Peng Wang, Karthikeyan Bhargavan, Jean-Karim Zinzindohoué, Abhishek Anand,
Cédric Fournet, Bryan Parno, Jonathan Protzenko, Aseem Rastogi, and Nikhil Swamy
F* is a language in the tradition of ML equipped with dependent types, monadic effects, refinement types and a weakest precondition calculus. Together, these features enable the F* programmer to prove functional correctness using a combination of automation via SMT solving and manual program proofs.
In the context of the greater Everest project, we are using F* to prove, build and deploy miTLS, a verified, efficient implementation of the Transport Layer Security (TLS) 1.3 protocol.
This extended abstract presents our work in progress. We are currently focusing our efforts on proving the memory safety and functional correctness of Elliptic Curve Cryptography (ECC) primitives, and on extracting this code to C. ECC primitives are a good candidate: they are modeled after the reference implementations in C. Therefore, they only exercise an imperative, first-order subset of F* that lends itself well to an efficient extraction to C.
Kavon Farvardin and John Reppy
This paper describes a new LLVM-based backend for the Parallel ML compiler (part of the Manticore system). This backend is novel in that it supports heap-allocated first-class continuations (a first for LLVM), which, in turn enables language features, such as callcc, lightweight concurrency mechanisms, and PML’s parallelism features.
Tomohiro Sasaki, Katsuhiro Ueno, and Atsushi Ohori
This paper reports on the extension of SML# with natural join operator commonly used in database query. The extension is based on the database typing of Ohori and Buneman and an HM(X)-style constraint polymorphic typing. Based on this typing and type inference algorithm, the seamless SQL integration of SML# is extended with natural join. The extended SML# is available as a version 3.1.0-trial_join.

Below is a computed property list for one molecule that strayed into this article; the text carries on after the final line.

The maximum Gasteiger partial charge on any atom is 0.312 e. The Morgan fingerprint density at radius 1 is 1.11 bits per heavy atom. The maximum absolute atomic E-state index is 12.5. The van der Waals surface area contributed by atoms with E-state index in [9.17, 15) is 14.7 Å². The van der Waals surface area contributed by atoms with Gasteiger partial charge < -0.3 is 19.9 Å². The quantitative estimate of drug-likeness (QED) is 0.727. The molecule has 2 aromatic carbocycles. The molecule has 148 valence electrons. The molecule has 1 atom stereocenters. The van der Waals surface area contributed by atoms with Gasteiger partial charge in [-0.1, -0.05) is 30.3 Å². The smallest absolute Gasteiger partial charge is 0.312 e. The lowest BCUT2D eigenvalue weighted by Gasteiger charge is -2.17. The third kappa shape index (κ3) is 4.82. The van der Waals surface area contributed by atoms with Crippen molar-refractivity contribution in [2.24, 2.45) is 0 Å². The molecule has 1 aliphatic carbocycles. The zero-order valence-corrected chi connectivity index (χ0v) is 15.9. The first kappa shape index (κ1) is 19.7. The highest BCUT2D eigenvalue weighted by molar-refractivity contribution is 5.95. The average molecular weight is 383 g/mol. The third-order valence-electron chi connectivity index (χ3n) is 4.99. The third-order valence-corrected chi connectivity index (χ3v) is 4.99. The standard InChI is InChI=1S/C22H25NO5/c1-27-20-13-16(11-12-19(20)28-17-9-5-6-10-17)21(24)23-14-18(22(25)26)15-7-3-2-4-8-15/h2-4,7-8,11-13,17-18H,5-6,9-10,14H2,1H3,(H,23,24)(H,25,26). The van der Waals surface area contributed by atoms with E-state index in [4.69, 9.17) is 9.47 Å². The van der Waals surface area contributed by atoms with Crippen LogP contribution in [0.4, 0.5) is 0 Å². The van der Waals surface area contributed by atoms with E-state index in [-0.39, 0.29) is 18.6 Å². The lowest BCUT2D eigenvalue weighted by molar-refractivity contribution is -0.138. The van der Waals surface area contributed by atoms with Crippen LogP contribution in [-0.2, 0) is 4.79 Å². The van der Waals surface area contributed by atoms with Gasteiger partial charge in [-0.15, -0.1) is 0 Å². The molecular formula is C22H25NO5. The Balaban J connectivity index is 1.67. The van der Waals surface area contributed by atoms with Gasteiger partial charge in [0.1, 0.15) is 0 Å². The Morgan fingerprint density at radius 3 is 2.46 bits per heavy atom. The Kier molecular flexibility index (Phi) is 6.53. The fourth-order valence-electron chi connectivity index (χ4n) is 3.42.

Oleg Kiselyov and Kc Sivaramakrishnan
We present the embedding of the language Eff into OCaml, using the library of delimited continuations or the OCaml-effects branch. The embedding is systematic, lightweight, performant and supports even higher-order, `dynamic’ effects with their polymorphism. OCaml thus may be regarded as another implementation of Eff, broadening the scope and appeal of that language.
Daniel Hillerström, Sam Lindley, and Kc Sivaramakrishnan
Algebraic effects and handlers provide a modular abstraction for modeling and controlling computational effects. We present a compiler for the experimental language Links with effect handlers. Our compiler interfaces with the Multicore OCaml backend to take advantage of OCaml's implementation of efficient handlers.
Claudio Russo, Matthew Windsor, Don Syme, Rupert Horlick, and James Clarke
Type classes are an immensely popular and productive feature of Haskell. They have since been adopted in, and adapted to, numerous other languages, including theorem provers. This talk will show that type classes have a natural and efficient representation in .NET. This paves the way for the extension of F# and other .NET languages with Haskell style type classes. The representation is type preserving and promises easy and safe cross-language inter-operation. We are currently, and rapidly, extending the open source C# compiler and language service, Roslyn, with support for type classes but intend to do the same for F# once that work has been completed.
Yutaka Nagashima and Liam O'Connor